Frankie Valli and the Four Season were back on the charts, the movie charts, last year when the Broadway stage play “Jersey Boys” was brought to the screen by acclaimed director Clint Eastwood. The film charted the rise of four kids from Newark as they made music and trouble in almost equal number. The band owed bookies, gangsters and producers, but they enjoyed success.
The sixties were a fun time for rock groups on the road and The Four Seasons were no different than any other band that blew through town. “Big Girls Do Cry,” a new paperback by April Kirkwood tells the story of one woman’s long and torrid affair with the “Walk Like A Man” singer, Frankie Valli. The book comes out in all formats and editions on August 3, 2015.
“In the tradition of scandalous tell-all’s by rock groupie loyalty like Bebe Buell, Pamela des Barres, and Pattie Floyd comes a feisty and fun new voice: April Kirkwood,” reads the official website. “Our intrepid narrator is a sassy blonde Ohioan, a fun-loving flirt with a love of music and Italian men. And she has one of the craziest stories in Four Seasons history.”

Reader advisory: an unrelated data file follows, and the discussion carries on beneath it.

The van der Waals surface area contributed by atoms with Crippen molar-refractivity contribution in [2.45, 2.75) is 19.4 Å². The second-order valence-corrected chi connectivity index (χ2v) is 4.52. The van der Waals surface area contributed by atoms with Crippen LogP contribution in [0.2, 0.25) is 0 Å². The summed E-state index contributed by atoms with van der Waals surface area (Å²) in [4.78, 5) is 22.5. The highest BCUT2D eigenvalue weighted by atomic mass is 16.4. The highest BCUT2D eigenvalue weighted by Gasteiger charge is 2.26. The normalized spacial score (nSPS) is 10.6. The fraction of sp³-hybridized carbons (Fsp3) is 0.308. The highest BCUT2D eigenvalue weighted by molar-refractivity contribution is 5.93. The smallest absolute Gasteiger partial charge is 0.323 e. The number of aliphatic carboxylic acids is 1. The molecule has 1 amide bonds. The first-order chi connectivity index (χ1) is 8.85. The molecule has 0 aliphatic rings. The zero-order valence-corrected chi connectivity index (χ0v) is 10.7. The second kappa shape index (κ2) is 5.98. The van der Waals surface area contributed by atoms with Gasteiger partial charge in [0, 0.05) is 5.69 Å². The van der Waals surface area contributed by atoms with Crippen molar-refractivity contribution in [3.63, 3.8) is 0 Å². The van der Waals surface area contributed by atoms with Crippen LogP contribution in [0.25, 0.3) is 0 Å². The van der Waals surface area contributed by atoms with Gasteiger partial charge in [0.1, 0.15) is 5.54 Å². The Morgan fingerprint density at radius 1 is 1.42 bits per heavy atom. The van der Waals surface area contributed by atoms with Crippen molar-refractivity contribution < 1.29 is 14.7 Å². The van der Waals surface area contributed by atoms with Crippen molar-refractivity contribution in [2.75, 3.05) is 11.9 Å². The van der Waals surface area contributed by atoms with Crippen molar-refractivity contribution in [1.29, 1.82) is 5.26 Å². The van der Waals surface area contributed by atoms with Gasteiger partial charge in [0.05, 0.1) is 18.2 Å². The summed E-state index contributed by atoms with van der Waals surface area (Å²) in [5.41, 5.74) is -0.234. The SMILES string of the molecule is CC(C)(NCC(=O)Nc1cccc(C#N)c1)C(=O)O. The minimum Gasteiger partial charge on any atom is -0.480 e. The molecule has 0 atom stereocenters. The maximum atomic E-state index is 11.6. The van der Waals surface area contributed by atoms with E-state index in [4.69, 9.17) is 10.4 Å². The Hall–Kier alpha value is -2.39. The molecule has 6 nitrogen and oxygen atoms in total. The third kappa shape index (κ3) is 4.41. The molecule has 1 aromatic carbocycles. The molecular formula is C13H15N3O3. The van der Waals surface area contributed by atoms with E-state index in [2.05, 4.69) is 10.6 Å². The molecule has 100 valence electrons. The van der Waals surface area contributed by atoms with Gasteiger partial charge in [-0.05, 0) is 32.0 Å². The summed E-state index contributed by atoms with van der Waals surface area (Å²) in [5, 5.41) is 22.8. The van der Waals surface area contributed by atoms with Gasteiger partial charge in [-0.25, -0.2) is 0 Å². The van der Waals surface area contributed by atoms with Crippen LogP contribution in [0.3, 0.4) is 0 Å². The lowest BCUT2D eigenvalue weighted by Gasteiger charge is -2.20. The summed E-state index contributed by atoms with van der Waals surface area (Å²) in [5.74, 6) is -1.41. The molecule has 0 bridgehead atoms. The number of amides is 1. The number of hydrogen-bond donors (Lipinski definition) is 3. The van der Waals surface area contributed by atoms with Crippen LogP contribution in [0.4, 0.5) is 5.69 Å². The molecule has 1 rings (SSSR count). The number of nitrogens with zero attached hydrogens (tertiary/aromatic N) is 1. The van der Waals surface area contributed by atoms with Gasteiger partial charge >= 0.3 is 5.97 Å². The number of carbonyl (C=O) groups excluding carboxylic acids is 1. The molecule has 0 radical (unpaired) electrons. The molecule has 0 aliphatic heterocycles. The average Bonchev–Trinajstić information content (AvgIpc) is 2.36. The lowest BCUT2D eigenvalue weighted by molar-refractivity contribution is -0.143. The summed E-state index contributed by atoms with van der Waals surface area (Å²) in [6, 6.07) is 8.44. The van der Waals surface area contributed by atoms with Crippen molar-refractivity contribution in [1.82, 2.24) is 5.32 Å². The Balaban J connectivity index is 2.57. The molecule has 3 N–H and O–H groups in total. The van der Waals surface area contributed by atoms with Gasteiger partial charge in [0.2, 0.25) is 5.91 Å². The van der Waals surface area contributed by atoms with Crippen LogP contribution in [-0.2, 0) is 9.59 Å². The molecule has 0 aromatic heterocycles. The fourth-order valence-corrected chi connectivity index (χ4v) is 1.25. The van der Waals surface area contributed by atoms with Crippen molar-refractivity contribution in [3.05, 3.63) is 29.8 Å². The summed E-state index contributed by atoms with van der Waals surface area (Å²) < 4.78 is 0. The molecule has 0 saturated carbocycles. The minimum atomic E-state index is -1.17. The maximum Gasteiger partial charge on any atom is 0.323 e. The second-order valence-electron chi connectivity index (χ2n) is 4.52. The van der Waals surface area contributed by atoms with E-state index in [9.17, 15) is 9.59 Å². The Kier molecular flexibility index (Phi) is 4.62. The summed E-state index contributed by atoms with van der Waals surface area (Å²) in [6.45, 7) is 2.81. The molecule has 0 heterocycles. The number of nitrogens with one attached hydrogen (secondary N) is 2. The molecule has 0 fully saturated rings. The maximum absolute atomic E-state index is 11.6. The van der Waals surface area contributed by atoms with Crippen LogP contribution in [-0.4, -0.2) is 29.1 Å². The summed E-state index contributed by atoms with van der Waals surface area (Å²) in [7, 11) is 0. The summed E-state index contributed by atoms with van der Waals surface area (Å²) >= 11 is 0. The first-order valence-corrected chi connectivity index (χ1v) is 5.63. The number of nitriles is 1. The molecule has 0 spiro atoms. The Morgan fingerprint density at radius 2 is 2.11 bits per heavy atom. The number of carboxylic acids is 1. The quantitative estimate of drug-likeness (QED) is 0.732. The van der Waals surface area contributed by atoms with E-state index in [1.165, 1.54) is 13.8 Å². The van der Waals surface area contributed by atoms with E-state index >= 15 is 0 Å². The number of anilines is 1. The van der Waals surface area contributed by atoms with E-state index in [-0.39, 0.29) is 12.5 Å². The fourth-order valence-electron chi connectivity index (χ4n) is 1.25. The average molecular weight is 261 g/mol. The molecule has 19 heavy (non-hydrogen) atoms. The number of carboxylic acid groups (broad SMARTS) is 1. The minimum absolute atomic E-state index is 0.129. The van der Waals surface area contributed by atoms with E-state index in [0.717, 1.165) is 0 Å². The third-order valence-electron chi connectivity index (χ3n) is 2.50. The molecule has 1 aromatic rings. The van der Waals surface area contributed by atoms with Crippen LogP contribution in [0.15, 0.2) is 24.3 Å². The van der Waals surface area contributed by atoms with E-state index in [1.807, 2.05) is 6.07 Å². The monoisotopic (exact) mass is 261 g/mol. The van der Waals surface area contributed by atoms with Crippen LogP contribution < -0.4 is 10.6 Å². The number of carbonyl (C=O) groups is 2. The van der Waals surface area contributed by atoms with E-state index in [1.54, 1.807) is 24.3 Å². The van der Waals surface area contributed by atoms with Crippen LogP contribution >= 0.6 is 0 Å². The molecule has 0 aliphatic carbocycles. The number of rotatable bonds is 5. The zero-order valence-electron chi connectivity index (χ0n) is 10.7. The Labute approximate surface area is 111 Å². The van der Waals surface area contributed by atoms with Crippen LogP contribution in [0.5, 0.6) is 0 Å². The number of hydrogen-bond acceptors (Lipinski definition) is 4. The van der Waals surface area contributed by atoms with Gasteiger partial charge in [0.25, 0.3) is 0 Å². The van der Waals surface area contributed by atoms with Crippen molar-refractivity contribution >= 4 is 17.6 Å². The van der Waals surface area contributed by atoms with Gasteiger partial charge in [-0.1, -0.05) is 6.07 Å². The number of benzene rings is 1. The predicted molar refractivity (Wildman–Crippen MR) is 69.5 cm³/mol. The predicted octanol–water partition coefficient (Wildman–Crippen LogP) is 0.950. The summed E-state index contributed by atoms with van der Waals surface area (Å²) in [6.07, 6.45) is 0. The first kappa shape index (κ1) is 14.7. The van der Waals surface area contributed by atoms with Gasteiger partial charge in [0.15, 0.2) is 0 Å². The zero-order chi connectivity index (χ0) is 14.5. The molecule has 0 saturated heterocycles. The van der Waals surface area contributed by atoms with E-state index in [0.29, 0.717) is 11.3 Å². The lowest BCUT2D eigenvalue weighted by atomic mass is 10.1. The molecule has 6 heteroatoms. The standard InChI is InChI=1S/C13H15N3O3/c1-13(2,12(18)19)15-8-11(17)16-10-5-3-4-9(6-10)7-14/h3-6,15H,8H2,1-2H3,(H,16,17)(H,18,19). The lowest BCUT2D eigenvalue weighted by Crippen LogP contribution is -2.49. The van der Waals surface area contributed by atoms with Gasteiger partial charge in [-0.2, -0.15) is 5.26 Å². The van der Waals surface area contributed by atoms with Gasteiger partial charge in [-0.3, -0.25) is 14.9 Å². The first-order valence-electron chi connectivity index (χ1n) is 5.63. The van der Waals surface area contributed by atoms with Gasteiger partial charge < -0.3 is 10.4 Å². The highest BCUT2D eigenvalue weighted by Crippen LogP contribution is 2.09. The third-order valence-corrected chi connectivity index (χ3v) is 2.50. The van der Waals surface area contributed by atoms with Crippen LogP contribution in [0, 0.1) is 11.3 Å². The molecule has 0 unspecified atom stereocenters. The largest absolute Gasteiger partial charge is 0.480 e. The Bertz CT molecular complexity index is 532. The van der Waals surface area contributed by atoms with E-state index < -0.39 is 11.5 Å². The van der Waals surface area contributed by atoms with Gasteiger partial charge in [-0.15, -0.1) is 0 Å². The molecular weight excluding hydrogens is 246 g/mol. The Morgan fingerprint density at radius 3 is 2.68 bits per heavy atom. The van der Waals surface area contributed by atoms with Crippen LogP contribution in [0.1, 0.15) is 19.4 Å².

April Kirkwood claims she was 16 years old when she met the frontman for the Four Seasons in Ohio. Kirkwood says Frankie Valli lured her to a Holiday Inn in Belmont, Ohio, and “deflowered” her.
“An innocent childhood friendship with one of music’s biggest stars led to a scandalous teenage romance, which soon blossomed into a stormy off-and-on affair for the next few decades,” her website reads. “Yet through thick and thin, Kirkwood managed to find time to have a rollercoaster love life that you won’t soon forget.”
April Kirkwood, aka April Kay, M.Ed., deals with people who have undergone trauma on a regular basis as a love coach and a radio host on her hotline “The Voice of Love with April K.” She graduated Youngstown State University with two master’s degrees in education in both school and community counseling. She currently does “workshops and presentations about romantic love and intimacy.”
April helps people remove imprinting, which is when things are learned, usually as a form of conditioned response, at young age and imprinted on a person’s choices for the rest of their lives. Such imprinting affects sexual choices and has been called the root cause of most sexual fetishes. April hopes to help people “learnmore about healthy love.”
April is currently working a workbook for “those who are also stuck with recurring unsatisfactory intimate relationships and steps to remove the imprinting and blocks so they can find the love they deserve.”
Kirkwood lives in Florida and Ohio and spends most of her time writing, sharing her story with others, helping women, and is a public speaker.